ira_at_10
Leaving Garden Court
by Ira Schaeffer

It was spring, when tulips
show their pretty colors
and robins make nests
for small blue eggs.
I was ten, feeling cozy
on the sofa, leafing through
Mad, when comic book violence
came alive.

Driven by another fierce defense
of some imagined line crossed,
my parents had attacked
our upstairs neighbors.
Shrieks and pounding
clashed up and down
our common hall.

Our door slammed shut.
I didn’t want to but saw
my mother’s scratched
face and arms,
my father dripping sweat
and his panting like a dog.
There was no place to hide.

For days, a strange quiet,
my parents were like ghosts.
A letter arrived,
then the cardboard boxes.
Books and jeans were packed
along with scars and ruin.
We were moving to a smaller flat.

On the way we passed a cemetery
with branches of dark trees
hanging above rows of stones.
I pictured myself underground
My stone said something sad;
most of the letters were faded.

After we got to the new place
I thought of surprising my parents
with something funny.
I crayoned a sign, making a blue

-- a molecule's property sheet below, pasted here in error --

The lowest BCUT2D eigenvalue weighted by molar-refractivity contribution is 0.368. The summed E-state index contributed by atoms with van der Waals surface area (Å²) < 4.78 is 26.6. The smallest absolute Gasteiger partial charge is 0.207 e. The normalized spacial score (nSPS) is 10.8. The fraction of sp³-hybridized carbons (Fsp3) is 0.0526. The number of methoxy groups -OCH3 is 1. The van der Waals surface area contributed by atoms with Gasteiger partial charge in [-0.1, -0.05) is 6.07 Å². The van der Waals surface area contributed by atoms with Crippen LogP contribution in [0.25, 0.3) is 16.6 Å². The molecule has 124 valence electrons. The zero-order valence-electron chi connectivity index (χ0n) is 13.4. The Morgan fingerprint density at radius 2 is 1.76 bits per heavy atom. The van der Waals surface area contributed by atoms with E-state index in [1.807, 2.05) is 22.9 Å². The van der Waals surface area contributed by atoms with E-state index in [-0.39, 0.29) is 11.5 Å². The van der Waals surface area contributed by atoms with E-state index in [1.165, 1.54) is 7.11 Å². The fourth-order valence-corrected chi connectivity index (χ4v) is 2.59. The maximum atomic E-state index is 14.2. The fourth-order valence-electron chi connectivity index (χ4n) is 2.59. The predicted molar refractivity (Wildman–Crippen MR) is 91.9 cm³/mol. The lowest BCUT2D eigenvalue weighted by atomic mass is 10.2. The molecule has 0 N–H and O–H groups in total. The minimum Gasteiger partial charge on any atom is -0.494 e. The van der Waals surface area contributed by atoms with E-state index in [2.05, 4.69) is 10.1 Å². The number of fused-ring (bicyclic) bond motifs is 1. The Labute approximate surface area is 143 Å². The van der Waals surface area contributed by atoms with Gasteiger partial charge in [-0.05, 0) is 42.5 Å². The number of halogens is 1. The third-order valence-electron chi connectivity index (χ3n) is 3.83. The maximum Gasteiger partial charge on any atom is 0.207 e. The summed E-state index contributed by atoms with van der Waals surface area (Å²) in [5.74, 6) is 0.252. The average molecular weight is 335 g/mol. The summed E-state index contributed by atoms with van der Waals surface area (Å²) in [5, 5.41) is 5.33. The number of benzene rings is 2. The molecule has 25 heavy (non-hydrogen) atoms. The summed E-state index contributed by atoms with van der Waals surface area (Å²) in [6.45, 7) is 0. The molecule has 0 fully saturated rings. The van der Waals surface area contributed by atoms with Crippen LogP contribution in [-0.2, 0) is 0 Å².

R.I.P., black for my name and dates
and red for birds in each corner.
I held the cardboard to my chest,
stretched out on the floor—
shut my eyes and waited.

PHOTOGRAPH: The author at age 10 in his 5th grade school portrait.

NOTE FROM THE AUTHOR: Violence was a constant in my family—I was a witness and unwanted recipient of brute force. Humor was my only defense—sometimes effectual, but mostly not. Anyway, I developed the ability to see the blow coming and get out of the way—fast!

schaeffer

ABOUT THE AUTHOR: Ira Schaeffer, an active member of Ocean State Poets and a proud supporter of the Origami Poems Project, is the current recipient of the Editor’s Choice Loft Chapbook Award. In addition, Ira’s recent poetry has appeared in a variety of publications, including, Penumbra, On the Dark Side: An Anthology of Fairy Tale Poetry, Tastes like Pennies, 50 Haiku, and Wising Up Press. In addition, his poem Primavera was a 2014 nomination by The Origami Poems Project for the Pushcart Prize.